Pelvic Floor Prolapse

da Vinci Robotic Surgery

da Vinci®  Sacrocolpopexy Surgery​

(Surgery for Uterine or Vaginal Vault Prolapse)

More than 120,000 women have surgery for uterine and vaginal vault prolapse each year in the United States. Prolapse (or falling) of any pelvic floor organs (vagina, uterus, bladder or rectum) occurs when the connective tissues or muscles in the body cavity are weak and can not hold the pelvis in its natural position.

The weakening of connective tissues accelerates with age, after child birth, with weight gain and strenuous physical labor. Women with pelvic organ prolapse typically have problems with urinary incontinence, vaginal ulceration, sexual dysfunction and/or having a bowel movement.

Treatment for vault prolapse is called sacrocolpopexy, which is a procedure to surgically correct vaginal vault prolapse where mesh is used to hold the vagina in the correct anatomical position. This procedure can also be performed following a hysterectomy to treat uterine prolapse to provide long-term support of the vagina.

Sacrocolpopexy has traditionally been performed as an open surgery. A 5- to 11-inch horizontal incision is made in the lower abdomen in order to manually access the inter-abdominal organs, including the uterus.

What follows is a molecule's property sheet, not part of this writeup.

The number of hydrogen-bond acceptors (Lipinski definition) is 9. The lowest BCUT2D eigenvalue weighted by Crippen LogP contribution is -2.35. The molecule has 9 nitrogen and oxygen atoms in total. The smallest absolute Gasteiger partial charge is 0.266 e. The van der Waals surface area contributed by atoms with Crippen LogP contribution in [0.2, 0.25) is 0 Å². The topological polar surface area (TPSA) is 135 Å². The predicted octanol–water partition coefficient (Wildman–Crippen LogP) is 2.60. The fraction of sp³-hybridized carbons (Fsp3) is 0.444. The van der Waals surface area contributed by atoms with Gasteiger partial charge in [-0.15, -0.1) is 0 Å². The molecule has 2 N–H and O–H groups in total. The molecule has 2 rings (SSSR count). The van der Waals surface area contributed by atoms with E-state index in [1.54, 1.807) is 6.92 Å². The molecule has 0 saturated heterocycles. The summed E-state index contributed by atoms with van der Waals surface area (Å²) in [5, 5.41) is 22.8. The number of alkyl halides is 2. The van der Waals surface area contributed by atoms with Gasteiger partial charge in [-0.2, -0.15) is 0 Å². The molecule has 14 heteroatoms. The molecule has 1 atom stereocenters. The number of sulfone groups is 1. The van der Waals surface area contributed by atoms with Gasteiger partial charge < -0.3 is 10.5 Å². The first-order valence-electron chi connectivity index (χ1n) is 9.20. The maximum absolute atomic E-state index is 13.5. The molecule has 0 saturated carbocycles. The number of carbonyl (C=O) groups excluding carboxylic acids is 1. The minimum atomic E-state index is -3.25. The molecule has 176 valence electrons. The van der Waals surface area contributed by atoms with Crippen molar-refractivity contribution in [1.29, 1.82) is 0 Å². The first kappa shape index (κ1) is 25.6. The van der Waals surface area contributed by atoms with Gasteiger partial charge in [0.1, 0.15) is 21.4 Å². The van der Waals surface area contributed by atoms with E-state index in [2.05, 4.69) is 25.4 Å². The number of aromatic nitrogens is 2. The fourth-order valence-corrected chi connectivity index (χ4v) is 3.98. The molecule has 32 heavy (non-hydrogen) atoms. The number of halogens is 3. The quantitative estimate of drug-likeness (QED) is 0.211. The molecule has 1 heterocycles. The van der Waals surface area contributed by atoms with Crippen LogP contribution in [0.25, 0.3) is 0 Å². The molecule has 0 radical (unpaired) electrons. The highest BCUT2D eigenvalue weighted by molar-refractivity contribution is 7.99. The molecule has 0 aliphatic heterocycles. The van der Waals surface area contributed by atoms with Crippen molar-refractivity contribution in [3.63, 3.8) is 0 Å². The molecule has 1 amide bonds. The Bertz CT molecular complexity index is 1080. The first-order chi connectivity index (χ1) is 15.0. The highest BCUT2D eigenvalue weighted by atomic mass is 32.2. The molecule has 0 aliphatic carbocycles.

If your doctor recommends sacrocolpopexy, you may be a candidate for a new surgical procedure called da Vinci®  sacrocolpopexy. This procedure uses a state-of-the-art surgical system designed to help your surgeon perform a minimally invasive surgery through small incisions.

  • For most women, da Vinci sacrocolpopexy offers numerous potential benefits over a traditional open approach:

  • Significantly less pain

  • Less blood loss and need for transfusions

  • Less risk of infection

  • Less scarring

  • Shorter hospital stay

  • Shorter recovery time

  • Quicker return to normal activities

As with any surgery, these benefits cannot be guaranteed since surgery is specific to each patient and procedure. Always ask your doctor about all treatment options, as well as their risks and benefits. 

 

Back to top